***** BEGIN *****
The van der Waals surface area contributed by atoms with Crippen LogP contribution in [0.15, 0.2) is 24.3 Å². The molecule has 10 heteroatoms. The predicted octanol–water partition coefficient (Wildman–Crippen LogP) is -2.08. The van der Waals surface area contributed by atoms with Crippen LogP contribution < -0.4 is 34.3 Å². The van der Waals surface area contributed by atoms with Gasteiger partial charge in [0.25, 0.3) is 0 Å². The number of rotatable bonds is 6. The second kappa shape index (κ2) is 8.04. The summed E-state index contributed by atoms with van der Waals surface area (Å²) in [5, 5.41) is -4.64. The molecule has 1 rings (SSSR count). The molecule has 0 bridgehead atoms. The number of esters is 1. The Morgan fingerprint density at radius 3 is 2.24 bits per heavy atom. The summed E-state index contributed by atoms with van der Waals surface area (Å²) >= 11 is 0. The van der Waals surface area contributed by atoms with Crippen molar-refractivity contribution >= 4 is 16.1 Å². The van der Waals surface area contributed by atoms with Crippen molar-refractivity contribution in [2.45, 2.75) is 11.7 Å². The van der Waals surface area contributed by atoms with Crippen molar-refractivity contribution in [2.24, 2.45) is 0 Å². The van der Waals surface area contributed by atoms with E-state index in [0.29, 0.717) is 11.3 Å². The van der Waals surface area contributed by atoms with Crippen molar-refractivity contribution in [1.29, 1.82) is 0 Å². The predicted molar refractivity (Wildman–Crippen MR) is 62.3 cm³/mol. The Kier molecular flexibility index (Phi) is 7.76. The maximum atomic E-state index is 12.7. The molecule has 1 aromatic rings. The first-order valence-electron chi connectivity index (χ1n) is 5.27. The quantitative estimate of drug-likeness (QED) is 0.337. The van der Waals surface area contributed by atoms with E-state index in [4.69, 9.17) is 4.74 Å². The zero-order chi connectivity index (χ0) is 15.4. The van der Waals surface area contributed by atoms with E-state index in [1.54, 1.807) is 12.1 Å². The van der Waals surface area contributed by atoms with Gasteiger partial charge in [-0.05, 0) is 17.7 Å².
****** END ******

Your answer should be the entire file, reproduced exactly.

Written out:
The van der Waals surface area contributed by atoms with Crippen LogP contribution in [0.15, 0.2) is 24.3 Å². The molecule has 10 heteroatoms. The predicted octanol–water partition coefficient (Wildman–Crippen LogP) is -2.08. The van der Waals surface area contributed by atoms with Crippen LogP contribution < -0.4 is 34.3 Å². The van der Waals surface area contributed by atoms with Gasteiger partial charge in [0.25, 0.3) is 0 Å². The number of rotatable bonds is 6. The second kappa shape index (κ2) is 8.04. The summed E-state index contributed by atoms with van der Waals surface area (Å²) in [5, 5.41) is -4.64. The molecule has 1 rings (SSSR count). The molecule has 0 bridgehead atoms. The number of esters is 1. The Morgan fingerprint density at radius 3 is 2.24 bits per heavy atom. The summed E-state index contributed by atoms with van der Waals surface area (Å²) >= 11 is 0. The van der Waals surface area contributed by atoms with Crippen molar-refractivity contribution >= 4 is 16.1 Å². The van der Waals surface area contributed by atoms with Crippen molar-refractivity contribution in [2.45, 2.75) is 11.7 Å². The van der Waals surface area contributed by atoms with Crippen molar-refractivity contribution in [2.24, 2.45) is 0 Å². The van der Waals surface area contributed by atoms with E-state index in [0.29, 0.717) is 11.3 Å². The van der Waals surface area contributed by atoms with Crippen molar-refractivity contribution in [1.29, 1.82) is 0 Å². The predicted molar refractivity (Wildman–Crippen MR) is 62.3 cm³/mol. The Kier molecular flexibility index (Phi) is 7.76. The maximum atomic E-state index is 12.7. The molecule has 1 aromatic rings. The first-order valence-electron chi connectivity index (χ1n) is 5.27. The quantitative estimate of drug-likeness (QED) is 0.337. The van der Waals surface area contributed by atoms with E-state index in [4.69, 9.17) is 4.74 Å². The zero-order chi connectivity index (χ0) is 15.4. The van der Waals surface area contributed by atoms with E-state index in [1.54, 1.807) is 12.1 Å². The van der Waals surface area contributed by atoms with Gasteiger partial charge in [-0.05, 0) is 17.7 Å².